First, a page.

About Me

Ron Picard

About Me

I am a hyper driven engineer with a passion for Embedded-Systems, Software Engineering, and Aviation. I have a demonstrated history of driving technology development, integration, and maturation to build real solutions that directly impact the the Air Force’s Air Superiority via both hands-on and leadership roles within large scale DoD programs. I currently Lead & Serve the Department of Defense as a Computer Engineer for the Air Force Research Laboratory.


Bachelor of Science in Mechanical Engineering (Class of 2016)
Wright State University 
GPA: 3.506/4.0


Ground School Certificate
Date: 07/01/2020

General Mobile Radio Service (GMRS) License
Date: 06/01/2020

Student Pilot Certification
Date: 06/01/2020

DAWIA – Level 1 ADPD Engineering
Date: 08/07/2018

DAWIA – Level 1 ADPD Science & Technology Management (STM)
Date: 02/22/2018


A Transfer Function for Relating Mean 2D Cross-Section Measurements to Mean 3D Particle Sizes

A. R. C. Gerlt, R. S. Picard, A. E. Saurber, A. K. Criner, S. L. Semiatin, E. J. Payton


It is common practice to estimate mean 3D particle and grain size of polycrystalline materials by multiplying 2D cross-sectional measurements by a multiplication factor. However, the most frequently used multiplication factors apply only to uniform or specific dispersions of particles, and therefore can provide misleading results. In the present work, empirical equations are developed to more accurately predict the mean 3D grain size of a lognormal spherical particle dispersion, regardless of the dispersion’s width. The equations provide an improvement over scalar multiplier values by allowing the effects of particle size distribution to be accounted for using inputs that can be obtained by cross-sectional analysis.



Computer Engineer (2017 – Present)
United States Air Force (Civilian)
• Served as a software engineer for cross-directorate autonomy programs, where the integration of multiple software technologies is required. Performed multidisciplinary professional engineering work, such as systems, computers, and other engineering disciplines, to assist the integration of autonomy technologies into system-level solutions for transitioning products to the warfighter.
• Applied knowledge of advanced engineering methods, theories, and standards, such as systems and software engineering, to provide technical support to the Air Force Research Laboratory’s autonomy program development and management, including requirements development, management, risk management, configuration management, decomposition and design, integration and qualification, and informed technology transition.
• Developed and implemented tailored systems engineering processes and tools to ensure successful execution and transition of autonomy programs.
• Responsible for designing software engineering plans, including processes and infrastructures, to support the development of autonomous capabilities across the Air Force Research Laboratory.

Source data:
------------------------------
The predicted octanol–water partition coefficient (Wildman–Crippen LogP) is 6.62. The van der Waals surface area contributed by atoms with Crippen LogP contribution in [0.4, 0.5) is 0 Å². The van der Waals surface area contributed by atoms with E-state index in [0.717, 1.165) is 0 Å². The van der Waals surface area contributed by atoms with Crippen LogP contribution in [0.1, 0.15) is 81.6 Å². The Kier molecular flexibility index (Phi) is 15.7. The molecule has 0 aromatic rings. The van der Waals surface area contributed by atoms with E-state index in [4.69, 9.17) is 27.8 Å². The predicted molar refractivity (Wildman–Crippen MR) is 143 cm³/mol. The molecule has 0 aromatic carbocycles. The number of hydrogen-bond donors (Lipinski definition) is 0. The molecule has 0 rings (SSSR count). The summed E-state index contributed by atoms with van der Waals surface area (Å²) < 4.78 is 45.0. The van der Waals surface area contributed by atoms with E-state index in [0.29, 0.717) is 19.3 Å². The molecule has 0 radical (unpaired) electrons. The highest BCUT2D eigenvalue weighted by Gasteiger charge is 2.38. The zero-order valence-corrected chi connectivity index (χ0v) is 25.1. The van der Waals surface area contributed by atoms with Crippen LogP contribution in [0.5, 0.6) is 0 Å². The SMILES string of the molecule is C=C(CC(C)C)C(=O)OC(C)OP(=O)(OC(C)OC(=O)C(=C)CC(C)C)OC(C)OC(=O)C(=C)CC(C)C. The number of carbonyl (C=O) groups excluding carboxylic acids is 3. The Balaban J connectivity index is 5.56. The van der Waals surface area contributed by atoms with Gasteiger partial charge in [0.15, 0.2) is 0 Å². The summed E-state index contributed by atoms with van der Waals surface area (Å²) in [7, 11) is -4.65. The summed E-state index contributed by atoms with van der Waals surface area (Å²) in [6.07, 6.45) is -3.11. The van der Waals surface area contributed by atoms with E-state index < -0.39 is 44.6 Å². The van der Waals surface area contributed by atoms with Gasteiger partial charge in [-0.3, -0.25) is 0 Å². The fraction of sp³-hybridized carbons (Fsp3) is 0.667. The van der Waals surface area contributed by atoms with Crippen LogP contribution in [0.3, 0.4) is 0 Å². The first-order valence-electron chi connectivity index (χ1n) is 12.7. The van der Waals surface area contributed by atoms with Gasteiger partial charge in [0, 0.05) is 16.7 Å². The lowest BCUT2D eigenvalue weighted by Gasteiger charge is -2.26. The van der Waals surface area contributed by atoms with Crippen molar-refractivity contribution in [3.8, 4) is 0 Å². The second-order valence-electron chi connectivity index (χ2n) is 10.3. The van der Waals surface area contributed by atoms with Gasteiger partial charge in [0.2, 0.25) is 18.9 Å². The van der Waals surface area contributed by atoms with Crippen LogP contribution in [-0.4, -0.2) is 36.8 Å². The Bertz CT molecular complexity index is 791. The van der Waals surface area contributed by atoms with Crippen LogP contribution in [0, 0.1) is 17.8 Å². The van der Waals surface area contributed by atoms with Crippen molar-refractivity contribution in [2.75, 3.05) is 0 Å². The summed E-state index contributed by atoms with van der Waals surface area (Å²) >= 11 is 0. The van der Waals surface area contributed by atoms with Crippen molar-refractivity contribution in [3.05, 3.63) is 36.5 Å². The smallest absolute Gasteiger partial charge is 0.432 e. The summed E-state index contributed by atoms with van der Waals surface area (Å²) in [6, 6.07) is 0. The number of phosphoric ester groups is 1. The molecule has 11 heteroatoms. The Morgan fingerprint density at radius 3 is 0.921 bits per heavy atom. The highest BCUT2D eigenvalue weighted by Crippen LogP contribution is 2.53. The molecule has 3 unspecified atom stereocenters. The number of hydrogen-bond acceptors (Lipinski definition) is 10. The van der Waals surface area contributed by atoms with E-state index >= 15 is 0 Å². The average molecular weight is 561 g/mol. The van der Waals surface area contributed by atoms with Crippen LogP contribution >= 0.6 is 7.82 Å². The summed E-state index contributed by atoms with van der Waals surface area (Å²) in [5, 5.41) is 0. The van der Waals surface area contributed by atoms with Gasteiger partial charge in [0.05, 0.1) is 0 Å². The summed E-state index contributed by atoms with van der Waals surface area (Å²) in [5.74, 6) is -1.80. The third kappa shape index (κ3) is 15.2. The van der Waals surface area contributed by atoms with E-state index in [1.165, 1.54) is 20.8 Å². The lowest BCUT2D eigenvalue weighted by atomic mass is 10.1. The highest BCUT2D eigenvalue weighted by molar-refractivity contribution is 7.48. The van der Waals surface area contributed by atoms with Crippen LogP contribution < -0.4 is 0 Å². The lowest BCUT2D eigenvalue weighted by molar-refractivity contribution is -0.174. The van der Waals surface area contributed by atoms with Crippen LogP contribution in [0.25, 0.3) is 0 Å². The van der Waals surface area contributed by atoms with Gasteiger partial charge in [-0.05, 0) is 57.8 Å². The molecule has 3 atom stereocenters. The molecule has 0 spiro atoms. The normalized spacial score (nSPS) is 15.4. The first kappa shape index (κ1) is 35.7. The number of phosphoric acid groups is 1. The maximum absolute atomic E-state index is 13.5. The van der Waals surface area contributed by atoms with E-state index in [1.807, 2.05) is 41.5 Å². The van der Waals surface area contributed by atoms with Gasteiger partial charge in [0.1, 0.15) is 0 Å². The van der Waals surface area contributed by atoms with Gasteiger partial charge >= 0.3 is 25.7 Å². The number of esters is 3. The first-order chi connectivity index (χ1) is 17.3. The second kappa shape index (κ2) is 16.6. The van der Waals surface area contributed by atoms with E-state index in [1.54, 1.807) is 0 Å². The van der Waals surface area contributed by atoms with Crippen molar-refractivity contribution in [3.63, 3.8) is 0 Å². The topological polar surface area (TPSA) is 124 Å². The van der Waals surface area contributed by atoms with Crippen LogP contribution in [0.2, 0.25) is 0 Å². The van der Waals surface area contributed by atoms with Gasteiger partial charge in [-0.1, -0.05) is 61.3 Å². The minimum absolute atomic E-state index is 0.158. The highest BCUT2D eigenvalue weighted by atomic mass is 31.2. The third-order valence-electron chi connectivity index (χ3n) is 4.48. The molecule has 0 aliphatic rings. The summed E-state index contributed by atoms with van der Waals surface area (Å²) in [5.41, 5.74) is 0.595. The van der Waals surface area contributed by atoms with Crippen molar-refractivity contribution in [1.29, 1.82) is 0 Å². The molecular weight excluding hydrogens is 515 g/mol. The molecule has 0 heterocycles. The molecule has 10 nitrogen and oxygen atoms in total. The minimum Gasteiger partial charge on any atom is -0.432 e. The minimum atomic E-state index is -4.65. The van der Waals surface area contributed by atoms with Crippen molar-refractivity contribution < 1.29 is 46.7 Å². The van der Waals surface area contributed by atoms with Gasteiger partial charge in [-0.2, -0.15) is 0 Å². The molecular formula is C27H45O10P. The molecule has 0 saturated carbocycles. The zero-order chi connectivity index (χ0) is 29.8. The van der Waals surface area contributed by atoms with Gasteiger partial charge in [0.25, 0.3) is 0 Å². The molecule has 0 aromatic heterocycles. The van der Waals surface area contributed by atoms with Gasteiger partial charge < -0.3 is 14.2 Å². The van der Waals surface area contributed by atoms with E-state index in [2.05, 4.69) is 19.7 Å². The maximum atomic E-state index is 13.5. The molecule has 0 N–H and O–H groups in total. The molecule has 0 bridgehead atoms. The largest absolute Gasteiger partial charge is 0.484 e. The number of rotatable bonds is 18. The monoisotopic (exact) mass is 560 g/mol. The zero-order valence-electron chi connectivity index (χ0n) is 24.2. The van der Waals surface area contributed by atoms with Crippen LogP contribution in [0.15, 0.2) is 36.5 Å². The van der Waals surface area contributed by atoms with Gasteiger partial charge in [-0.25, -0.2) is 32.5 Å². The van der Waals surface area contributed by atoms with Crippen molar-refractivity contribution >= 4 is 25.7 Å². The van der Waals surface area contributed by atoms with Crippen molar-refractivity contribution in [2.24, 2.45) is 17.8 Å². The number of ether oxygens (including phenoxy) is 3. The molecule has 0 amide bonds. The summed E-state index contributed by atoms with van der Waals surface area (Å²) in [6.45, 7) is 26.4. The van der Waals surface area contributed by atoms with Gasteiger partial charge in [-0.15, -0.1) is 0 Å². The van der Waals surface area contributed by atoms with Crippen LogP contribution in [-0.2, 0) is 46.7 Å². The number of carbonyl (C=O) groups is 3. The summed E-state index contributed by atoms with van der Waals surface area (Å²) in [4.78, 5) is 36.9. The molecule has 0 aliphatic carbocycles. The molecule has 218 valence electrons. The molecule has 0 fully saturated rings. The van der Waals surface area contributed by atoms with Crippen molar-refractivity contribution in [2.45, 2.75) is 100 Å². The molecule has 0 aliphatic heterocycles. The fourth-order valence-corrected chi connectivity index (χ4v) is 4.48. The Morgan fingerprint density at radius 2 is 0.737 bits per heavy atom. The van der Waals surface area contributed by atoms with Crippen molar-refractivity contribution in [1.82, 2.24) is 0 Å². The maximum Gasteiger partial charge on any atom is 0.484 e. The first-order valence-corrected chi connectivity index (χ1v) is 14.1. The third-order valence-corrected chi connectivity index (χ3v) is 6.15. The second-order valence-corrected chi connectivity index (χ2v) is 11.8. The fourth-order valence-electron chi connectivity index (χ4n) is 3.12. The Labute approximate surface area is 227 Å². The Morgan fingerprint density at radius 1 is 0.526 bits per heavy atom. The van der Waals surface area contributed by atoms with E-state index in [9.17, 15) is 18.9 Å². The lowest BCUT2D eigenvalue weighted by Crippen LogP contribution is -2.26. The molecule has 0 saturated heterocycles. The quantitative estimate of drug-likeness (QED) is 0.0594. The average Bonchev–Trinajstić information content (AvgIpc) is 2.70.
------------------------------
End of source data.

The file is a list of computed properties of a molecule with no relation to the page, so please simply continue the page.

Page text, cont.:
Software Engineer (2016 – 2017)
SRC Inc.
• Led a research effort on machine learning that focused on exploring frameworks capable of supervised neural networks for autonomous classification of signals.
• Followed an agile, team-based development process to develop waveform pattern visualization and analysis tools to meet the requirements of the customer.
• Developed software using an agile development process utilizing sprints and spirals with scrums and retrospectives.
• Implemented model view controller and model view view-model architectures, along with object-oriented design patterns such as observer, singleton, and factory.
• Put in place a verification and validation framework for a real-time radar simulation engine.
• Wrote automation scripts for Sparx’s UML modeling software, Enterprise Architect, to decrease model design-time.
• Technical ambassador for a new employee.

Materials Student Researcher (2015 – 2016)
Air Force Research Laboratory (SOCHE Contractor)
• Designed a lognormal sphere slicing simulation in MATLAB for a stereological analysis of gamma-prime distributions.
• Created a sphere simulation in MATLAB that calculated the maximum volume fraction of hexagonally close-packed spheres in a cube.
• Performed metallographic characterization of materials used in an experimental rotary detonation engine utilizing scanning electron microscopy techniques.

Mechanical Engineering Co-op (2014 – 2015)
Ferco Aerospace Group
• Programmed a VB.NET module that converted 15,000 Harvard Graphics 3.0 presentation files into Initial Graphics Exchange Specification files in approximately four hours, saving weeks of work and over $5,000.
• Experimentally determined the correct stress concentration factor needed for the air bending of aerospace brackets by designing and fabricating test parts out of sheet metal.
• Designed 3-D Unigraphics models using 2-D AutoCAD files.


S&E Junior Power and Control Division Quarterly Award
711 HPW/RHCC Dedicated Service Award
Palace Acquire Full & Books Scholarship
Dean’s List (2014-2015)
25th Place in the 2016 NASA Robotic Mining Competition
Senior Design Team Honorable Mention
2015-2016 Senior Design Showcase Nominee
Strivers Alumni Scholarship Award Winner
OH Means Interns and Co-ops II Scholarship
Charles H. Hewitt Scholarship